What Psychiatric Disorder Is Most Commonly Associated With Myasthenia Gravis?

Myasthenia gravis is an autoimmune disease affecting the skeletal neuromuscular junction. The clinical presentation of myasthenia gravis is subsequent to release of autoantibodies against postsynaptic nicotinic acetylcholine receptor in skeletal muscles or in some cases autoantibodies against muscle specific receptor tyrosine kinase are released. This leads to muscle weakness with repetitive work. The symptoms are fluctuant and presents with relapses and remissions. It is known to resolve spontaneously in some patients, but in most of the patients it persists for life. The disease has dynamic course and can occur at any age, but usually females are affected at a younger age (around 30 years); whereas, males are affected at a later part of life (after 50 years of age).

What Psychiatric Disorder Is Most Commonly Associated With Myasthenia Gravis?

Apart from motor disabilities in myasthenia gravis, psychological disorders have also been implicated in the disease. Since the disease is chronic, debilitating and life threatening if respiratory distress occurs, psychological disorders are commonly associated with it. There have been very few studies that have researched the psychological symptoms of the disease. Some studies have shown increased incidence of epilepsy in these patients, some have shown increased prevalence of sleep disorders and cognitive impairment due to the role of cholinergic system in the disease. Most of the data on neurological aspect of the disease is old with poor methodology; therefore there is no clear consensus regarding the psychiatric pathology of the disease.

The most commonly associated psychiatric conditions to myasthenia gravis are anxiety disorders, such as generalized anxiety disorder or panic disorder, in addition to depressive disorders. Both anxiety and depression were more prevalent in myasthenia gravis patients than normal population. There is scarcity of data regarding the prevalence and the cause of these psychiatric disorders in myasthenia gravis. Researchers are biased regarding the etiology of the neurological symptoms. Some consider it squeal to the chronicity and debilitating nature of the disease progression; while others hypothesize that there might be CNS involvement in the pathogenesis of psychiatric involvement.

There should be an understanding of both psychiatric conditions and myasthenia gravis, since overlapping symptoms may either delay diagnosis of either conditions or may lead to unnecessary drug treatment. The overlapping symptoms of both the diseases include fatigue, reduced energy and dyspnea. Both these conditions should be recognized early in the course of the disease to facilitate appropriate treatment for both the conditions.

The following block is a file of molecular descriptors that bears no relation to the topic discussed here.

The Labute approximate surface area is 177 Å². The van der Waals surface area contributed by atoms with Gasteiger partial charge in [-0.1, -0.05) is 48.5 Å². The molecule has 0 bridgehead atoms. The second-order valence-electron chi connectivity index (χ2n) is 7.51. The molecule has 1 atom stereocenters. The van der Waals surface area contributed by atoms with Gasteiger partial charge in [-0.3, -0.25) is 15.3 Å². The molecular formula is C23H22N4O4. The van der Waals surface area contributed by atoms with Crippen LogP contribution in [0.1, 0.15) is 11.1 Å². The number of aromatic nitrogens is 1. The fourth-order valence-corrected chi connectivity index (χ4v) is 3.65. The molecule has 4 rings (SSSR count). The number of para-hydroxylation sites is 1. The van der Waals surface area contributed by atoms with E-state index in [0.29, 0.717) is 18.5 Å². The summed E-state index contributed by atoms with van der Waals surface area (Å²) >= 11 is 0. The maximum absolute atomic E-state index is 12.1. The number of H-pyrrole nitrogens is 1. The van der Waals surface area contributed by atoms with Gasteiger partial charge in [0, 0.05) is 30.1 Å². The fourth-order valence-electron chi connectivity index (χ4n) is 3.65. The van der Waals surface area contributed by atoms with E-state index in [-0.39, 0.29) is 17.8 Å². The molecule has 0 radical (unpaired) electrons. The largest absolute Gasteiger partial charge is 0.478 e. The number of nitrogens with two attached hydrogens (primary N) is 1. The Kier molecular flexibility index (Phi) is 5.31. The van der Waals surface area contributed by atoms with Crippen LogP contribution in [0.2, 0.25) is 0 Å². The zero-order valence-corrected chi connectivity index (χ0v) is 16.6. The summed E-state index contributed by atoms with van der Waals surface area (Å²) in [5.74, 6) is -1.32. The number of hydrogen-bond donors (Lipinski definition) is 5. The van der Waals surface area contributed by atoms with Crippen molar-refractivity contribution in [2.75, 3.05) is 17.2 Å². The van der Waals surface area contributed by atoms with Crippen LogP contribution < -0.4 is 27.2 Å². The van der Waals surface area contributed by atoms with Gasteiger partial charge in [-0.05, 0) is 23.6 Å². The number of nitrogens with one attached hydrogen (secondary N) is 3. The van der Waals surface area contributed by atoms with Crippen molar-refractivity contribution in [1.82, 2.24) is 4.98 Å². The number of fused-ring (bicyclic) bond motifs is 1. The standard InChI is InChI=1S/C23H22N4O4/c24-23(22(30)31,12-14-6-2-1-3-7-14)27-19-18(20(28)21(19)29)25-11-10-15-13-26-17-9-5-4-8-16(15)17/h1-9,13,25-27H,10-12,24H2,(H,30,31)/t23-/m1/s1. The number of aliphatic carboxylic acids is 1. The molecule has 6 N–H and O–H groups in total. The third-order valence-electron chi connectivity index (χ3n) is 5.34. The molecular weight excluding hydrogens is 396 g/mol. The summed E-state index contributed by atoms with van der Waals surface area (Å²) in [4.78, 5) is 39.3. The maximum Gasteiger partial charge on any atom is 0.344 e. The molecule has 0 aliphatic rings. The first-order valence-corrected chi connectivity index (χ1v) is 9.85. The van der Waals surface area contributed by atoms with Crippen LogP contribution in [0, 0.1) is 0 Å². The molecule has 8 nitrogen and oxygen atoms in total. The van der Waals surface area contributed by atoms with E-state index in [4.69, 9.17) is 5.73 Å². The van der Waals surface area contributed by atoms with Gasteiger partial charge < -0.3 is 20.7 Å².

Since, there is an intimate relationship between both myasthenia gravis and psychiatric symptoms; there should be further studies to help in understanding their relation better that would improve the quality of life during the course of the diseases.

Risk Factors For Myasthenia Gravis

Myasthenia gravis can be triggered or worsened by many factors, such as surgery, stress, immunization, infection, warm weather, menstruation, pregnancy, and worsening of medical conditions, such as cardiac, renal or autoimmune diseases. Certain medications have played an important role in aggravating or precipitating the disease. These include penicillamine, anticholinergics, ketamine, diazepam, halothane, ciprofloxacin, aminoglycosides, ampicillin, clindamycin, phenytoin, lithium, propranolol, verapamil, timolol, curare, vecuronium, procainamide, magnesium, quinidine, chloroquine, phenothiazines, chlorpromazine and procainamide.

Clinical Presentation Of Myasthenia Gravis

The most common symptom associated with myasthenia gravis is weakness without any pain. However, pain subsequent to muscle strain may be noted. The hallmark of the disease is that the weakness is exacerbated with repeated use of muscles leading to increased fatigue. Therefore, the symptoms are worse in the evening and better in the morning hours.

The most commonly affected muscles are the eye muscles leading to droopy eyelids and double vision that progress from mild to severe over weeks to months. Bulbar symptoms include the oropharynx musculature leading to their weakness that affects chewing, swallowing, speech and breathing. Difficulty chewing increases the chances of aspiration of food and aspiration pneumonia. In some patients breathing problems may cause respiratory failure. Skeletal muscles that are affected are basically the proximal muscles that assist in sitting, getting up from a chair, walking, climbing stairs.

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